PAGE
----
All about Bankruptcy
Bankruptcy is probably the most commonly known debt solution, the most misunderstood, and the most complex. We won’t try and explain every line and verse of the debt solution here, just to give you an overview of the things you should know.
One of the most important things to understand is that for your unique circumstances, bankruptcy, despite being quite a scary word, could be the best option for you. Conversely, for those who have only ever heard of bankruptcy, there might be a better solution for you. In short, when it comes to choosing a debt solution, try to keep an open mind.
What is Bankruptcy?
Just like IVAs and Debt Relief Orders, bankruptcy is an insolvency debt solution. Once accepted, after 12 months, providing you stick to the terms, your debts will be written off. Depending on your circumstances, there could be monthly payments for three years. There will also be a person called an Official Receiver assigned to oversee the bankruptcy. This is just someone to make sure you are complying with the terms of the bankruptcy. To apply for the bankruptcy there is a fee of £680. This can be paid in instalments by setting up an account on the Insolvency Service website.
Is Bankruptcy right for you?
With a bit of research, so many times you’ll see people telling you that bankruptcy should be a last resort. This is not true. In certain circumstances bankruptcy is by far the best option to get debt free. Most commonly, Bankruptcy suits people who have an income solely made up of benefits. That’s because when it comes to taking your income and outgoings, your income is classed as £0.00. This means you’ll have no payments to your lenders and in 12 months your debts will be written off.
The more pertinent question for this section might be: when is Bankruptcy a bad idea. This isn’t a straight forward question either; however, there are certain circumstances that usually make Bankruptcy a bad idea. If you are a homeowner, it’s almost always a bad idea. That’s because you will likely be forced to sell your home to release the equity. If it means you will lose your job, again it’s a bad idea. For those who have a good income but are in difficulties because of they have overspent in some areas, again Bankruptcy likely isn’t for them. That’s because there are tight expenditure restrictions when it comes to Bankruptcy.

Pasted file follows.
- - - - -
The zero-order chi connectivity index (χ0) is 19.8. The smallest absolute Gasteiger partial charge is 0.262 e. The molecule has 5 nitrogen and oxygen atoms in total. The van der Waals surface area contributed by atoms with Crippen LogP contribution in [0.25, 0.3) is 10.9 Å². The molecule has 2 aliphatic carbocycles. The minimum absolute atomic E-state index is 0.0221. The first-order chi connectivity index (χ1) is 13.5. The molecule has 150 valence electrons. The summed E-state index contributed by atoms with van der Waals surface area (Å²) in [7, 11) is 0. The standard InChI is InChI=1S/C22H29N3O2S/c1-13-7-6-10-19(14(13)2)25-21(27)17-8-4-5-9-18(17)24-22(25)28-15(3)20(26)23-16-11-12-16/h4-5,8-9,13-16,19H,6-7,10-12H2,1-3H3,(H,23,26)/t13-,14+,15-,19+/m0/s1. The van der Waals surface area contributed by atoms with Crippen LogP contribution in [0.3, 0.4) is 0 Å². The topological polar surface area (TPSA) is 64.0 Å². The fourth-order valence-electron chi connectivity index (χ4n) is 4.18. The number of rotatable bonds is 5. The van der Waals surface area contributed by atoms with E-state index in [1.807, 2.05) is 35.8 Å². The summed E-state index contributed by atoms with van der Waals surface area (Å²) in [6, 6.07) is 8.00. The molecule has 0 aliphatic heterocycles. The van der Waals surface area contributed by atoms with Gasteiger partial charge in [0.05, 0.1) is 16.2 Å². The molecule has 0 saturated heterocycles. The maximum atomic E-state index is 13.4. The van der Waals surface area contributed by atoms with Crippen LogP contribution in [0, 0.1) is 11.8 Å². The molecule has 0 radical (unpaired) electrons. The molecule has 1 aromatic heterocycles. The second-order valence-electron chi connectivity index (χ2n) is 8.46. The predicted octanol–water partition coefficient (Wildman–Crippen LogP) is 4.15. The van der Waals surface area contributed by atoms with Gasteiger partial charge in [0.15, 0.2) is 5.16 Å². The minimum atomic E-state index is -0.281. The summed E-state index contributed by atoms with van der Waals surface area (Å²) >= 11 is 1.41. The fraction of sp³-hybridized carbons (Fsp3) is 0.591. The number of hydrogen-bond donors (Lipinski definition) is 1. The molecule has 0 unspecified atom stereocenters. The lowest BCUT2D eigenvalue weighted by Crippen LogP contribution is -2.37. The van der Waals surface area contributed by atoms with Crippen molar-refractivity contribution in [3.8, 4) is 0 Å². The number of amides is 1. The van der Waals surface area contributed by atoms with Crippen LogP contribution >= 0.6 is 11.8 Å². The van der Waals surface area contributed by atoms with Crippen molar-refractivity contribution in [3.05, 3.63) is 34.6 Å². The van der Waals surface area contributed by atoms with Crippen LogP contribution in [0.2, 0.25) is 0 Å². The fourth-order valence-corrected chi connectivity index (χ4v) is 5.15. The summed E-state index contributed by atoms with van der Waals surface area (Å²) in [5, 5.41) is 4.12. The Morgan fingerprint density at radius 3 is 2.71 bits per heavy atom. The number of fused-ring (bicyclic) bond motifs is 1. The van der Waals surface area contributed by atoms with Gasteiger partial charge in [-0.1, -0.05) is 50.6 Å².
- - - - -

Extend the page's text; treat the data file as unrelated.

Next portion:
If you’ve read other content on this website, you’ll know we always advise to you discuss your situation with a debt advisor before making any decision. If you’re considering bankruptcy then it’s doubly important. Bankruptcy should not be taken lightly.
How will Bankruptcy impact you?
- Bankruptcy impacts your credit rating for six years
- You will be placed on the public insolvency register –this isn’t scary as it sounds, after all have you ever looked at the insolvency register. Some of us have worked in this industry for years and haven’t ever bothered to look at it.
- You might have to sell your assets such as a home or car
- You will not be able to have certain jobs
- You can’t buy a house on the right to buy scheme
- You cannot be the Director of a company
How to apply for Bankruptcy
Before you apply for Bankruptcy you need to seek professional debt advice. Once you’ve done this and you want to start the process, the company you have dealt with should guide you through the process. The process will look something a little like this:
Step 1 – You should pay for you application via https://www.gov.uk/. The application costs £680 and can be paid in instalments. You can see if you are entitled to support with the website costs on the website https://www.turn2us.org.uk/.
Step 2 – Once your application has been received an adjudicator will assess your application. They are checking amongst other things to see if you have money to repay your debts.
Step 3 – You'll be assigned an Official Receiver who take control of your assets and oversee the Bankruptcy. After twelve months, providing everything runs smoothly, you will be discharged.
After your bankruptcy
Within 12 months from the date you started your bankruptcy, you should be discharged. This will only happen if you’ve met all your legal obligations – so if you’ve paid everything in or sold any assets that you need to.
You can, however, be subject to an Income Payment Agreement (IPA) or Income Payments Order (IPO) for up to three years. With an IPA/IPO, you’ll have to make monthly payments towards your debts. You’ll only have to do this if you can afford to, after your essential bills have been paid.
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